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Thread: Drive or Desire...one and the same?

  1. #1
    Senior Member Kirk Keene's Avatar
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    Default Drive or Desire...one and the same?

    I currently have a 8 month-old BLF in training that's giving me mixed signals. While she's shown good prey (and retrieving) DRIVE up to this point, she's also shown me (to quote Ron White) that "she's got a lot of quit in her."

    In the past, I've always associated DRIVE and DESIRE as the same animal...yet this pup is causing me to re-think my definitions of each. Personally, I'm beginning to see DRIVE simply as the chase-mechanism that most of our dogs posses, but in varying degrees. My definition of DESIRE would be a combination of qualities (specifically tenacity and perseverance). I believe DRIVE can be present without DESIRE, but DESIRE cannot be present without DRIVE.

    While this may simply be a lesson in semantics, I still think it's a topic for good discussion. What say you?

  2. #2
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    I break down to prey drive and work ethic.

    My Sable dog had great prey drive and was an incredible hunter but had terrible work ethic. She hated drills and it took a lot of training and a lot of thought on my part to get her to the level she was at.

    My Delilah pup has got great prey drive and a wonderful work ethic, she's simply up to whatever task is on the menu for the day.

    In my opinion a dog that does not have work ethic drives when they want to drive. And quitting is directly tied to perseverance, and this will show up any time the dog is challenged, whether it's on a blind or a challenging mark or any of the necessary drills we must perform.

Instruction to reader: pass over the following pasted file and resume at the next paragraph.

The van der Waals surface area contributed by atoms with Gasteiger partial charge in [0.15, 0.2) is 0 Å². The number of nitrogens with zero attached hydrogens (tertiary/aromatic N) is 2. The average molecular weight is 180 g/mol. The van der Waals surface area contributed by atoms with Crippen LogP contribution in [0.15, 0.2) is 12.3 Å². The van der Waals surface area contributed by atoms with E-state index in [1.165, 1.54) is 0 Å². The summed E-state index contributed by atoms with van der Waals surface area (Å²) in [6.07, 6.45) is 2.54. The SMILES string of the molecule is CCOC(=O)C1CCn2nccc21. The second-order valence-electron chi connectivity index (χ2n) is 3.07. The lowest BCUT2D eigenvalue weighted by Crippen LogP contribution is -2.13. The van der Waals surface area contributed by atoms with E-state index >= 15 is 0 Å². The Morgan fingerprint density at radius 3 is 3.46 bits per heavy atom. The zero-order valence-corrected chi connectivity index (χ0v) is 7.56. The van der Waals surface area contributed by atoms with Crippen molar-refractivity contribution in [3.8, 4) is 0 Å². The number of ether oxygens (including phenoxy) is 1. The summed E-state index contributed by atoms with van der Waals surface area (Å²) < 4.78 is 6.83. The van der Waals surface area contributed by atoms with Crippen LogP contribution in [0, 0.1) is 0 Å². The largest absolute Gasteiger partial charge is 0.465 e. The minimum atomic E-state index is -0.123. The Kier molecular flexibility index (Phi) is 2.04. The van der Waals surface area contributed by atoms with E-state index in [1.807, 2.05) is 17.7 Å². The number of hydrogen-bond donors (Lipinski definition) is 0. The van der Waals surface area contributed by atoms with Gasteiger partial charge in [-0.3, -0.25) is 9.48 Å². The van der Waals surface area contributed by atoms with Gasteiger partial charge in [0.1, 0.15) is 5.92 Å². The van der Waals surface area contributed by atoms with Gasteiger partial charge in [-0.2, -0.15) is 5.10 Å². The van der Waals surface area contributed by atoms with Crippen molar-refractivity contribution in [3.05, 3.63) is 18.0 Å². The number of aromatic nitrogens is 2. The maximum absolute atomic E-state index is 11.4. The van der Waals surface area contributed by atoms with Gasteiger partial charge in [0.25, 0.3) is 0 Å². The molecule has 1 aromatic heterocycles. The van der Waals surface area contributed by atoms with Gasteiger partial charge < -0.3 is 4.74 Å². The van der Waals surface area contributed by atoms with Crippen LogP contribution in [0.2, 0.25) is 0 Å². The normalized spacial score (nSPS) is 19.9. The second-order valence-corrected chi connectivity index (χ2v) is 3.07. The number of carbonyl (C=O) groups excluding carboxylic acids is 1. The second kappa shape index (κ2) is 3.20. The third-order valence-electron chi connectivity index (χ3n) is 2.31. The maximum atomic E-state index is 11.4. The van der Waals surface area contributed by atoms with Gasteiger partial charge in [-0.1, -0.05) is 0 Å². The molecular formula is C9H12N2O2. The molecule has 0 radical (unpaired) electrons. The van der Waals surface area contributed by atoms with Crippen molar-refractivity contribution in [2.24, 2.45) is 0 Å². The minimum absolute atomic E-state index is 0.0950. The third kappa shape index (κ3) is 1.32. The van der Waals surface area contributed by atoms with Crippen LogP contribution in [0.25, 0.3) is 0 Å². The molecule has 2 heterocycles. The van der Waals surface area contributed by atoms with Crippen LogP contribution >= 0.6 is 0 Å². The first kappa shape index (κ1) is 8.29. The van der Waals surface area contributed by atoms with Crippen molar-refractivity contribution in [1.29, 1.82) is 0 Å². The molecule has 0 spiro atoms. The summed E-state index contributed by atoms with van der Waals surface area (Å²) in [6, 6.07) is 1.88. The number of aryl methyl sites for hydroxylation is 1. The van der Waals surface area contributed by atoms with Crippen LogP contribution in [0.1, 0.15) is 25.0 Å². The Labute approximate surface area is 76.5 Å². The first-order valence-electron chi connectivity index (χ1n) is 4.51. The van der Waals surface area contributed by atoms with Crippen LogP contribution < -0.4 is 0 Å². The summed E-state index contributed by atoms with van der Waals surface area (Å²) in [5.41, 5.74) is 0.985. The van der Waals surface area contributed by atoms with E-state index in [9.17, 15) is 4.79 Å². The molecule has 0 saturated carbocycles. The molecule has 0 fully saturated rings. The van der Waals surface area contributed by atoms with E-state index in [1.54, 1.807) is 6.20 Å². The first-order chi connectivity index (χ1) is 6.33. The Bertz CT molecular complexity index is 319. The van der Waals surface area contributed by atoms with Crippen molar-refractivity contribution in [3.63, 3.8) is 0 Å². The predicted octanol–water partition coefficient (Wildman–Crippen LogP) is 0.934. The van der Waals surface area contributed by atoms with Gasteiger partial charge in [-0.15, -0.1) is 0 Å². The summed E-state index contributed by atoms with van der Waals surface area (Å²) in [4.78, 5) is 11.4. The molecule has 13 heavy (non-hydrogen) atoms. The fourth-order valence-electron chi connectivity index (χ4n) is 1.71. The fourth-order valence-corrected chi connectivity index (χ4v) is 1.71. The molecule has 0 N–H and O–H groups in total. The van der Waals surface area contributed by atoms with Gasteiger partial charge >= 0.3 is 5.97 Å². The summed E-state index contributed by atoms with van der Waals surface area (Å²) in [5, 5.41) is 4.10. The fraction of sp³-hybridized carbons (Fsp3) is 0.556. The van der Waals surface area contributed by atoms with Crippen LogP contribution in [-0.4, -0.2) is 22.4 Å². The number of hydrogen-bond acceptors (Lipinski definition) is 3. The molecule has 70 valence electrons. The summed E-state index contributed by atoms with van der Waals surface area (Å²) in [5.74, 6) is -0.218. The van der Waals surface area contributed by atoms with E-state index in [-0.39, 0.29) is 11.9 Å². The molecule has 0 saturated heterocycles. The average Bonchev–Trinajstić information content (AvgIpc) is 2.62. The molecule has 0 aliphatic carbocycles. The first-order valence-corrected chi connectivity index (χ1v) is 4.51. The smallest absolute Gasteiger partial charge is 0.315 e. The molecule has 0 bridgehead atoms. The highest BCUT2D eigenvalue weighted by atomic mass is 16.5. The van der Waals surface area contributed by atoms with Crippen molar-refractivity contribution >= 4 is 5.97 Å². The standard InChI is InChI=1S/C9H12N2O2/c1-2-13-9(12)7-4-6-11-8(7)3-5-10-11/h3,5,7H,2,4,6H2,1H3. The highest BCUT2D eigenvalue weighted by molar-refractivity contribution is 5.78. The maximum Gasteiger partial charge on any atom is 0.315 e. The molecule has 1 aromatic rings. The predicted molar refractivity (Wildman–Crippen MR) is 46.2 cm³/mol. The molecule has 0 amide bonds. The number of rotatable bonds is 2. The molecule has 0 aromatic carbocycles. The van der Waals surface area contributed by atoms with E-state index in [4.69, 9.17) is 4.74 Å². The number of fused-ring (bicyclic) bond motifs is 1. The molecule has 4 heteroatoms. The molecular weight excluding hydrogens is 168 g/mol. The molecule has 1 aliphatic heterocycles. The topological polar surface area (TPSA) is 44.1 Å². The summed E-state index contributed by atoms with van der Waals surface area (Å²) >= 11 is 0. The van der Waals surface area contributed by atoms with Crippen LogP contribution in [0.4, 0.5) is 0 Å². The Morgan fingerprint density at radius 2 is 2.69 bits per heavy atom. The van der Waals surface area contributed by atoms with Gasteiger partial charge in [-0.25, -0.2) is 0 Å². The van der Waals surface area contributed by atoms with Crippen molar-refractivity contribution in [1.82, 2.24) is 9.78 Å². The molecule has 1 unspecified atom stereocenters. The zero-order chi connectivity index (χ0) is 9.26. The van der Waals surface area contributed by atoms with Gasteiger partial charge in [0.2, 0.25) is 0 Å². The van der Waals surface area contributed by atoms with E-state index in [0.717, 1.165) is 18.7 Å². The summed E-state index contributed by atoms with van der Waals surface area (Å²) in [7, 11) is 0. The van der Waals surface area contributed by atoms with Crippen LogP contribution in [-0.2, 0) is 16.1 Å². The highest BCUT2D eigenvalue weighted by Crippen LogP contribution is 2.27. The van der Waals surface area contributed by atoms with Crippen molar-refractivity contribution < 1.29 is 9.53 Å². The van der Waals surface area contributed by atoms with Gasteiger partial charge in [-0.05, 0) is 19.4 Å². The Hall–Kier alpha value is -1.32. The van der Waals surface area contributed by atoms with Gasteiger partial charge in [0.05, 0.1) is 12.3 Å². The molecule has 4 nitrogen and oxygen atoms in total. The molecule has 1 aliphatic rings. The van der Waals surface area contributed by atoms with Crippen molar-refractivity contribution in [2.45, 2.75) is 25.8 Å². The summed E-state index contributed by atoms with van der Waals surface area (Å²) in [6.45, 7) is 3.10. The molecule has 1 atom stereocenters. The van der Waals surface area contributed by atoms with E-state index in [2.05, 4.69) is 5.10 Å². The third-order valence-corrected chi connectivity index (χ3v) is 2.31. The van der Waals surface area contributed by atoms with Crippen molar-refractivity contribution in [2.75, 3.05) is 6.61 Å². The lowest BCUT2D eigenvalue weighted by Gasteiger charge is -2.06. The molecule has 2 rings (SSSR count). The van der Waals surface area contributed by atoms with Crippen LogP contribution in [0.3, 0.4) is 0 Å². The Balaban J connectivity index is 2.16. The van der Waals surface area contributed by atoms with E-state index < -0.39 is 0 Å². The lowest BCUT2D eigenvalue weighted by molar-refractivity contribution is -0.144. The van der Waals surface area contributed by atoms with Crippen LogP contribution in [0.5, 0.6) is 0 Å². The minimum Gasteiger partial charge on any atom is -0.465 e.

Good luck with your pup.
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    Is it possible she's getting ready for her first heat cycle? That screws alot of them up for awhile. Sounds like she might be too much of a thinker and that can result in a poutty dog.Maybe try training every three days to try and keep her attitude up.You may have to slow up some to keep it more fun and easier for her. Good luck Guy

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    Senior Member Sundown49 aka Otey B's Avatar
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    Kirk, in my post about "bottom" I mentioned my pups high desire and his attitude he has to make the retrieve at all costs. He takes a big correction and shakes his head and is immediately ready to go again on my terms. He doesn't pout about being corrected and that is what I call drive.
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    You can also have drive without trainability or desire to please. Blinding drive is out of control-gotta get it at any cost--without the desire to work with you or do it on your terms.

    Meredith

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    Senior Member badbullgator's Avatar
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    I talk about this all the time. I can't describe exactly what desire is, but I know it when I see it. That said I have seen many dogs with drive and little or no desire, but I have never seen a dog with desire that lacks drive.
    The one thing I do know about desire is that you can only build upon it, you cannot teach a dog desire if it doesn't have it on it own. You can increase desire in a dog with it, but if they aint got it they aint going to get it.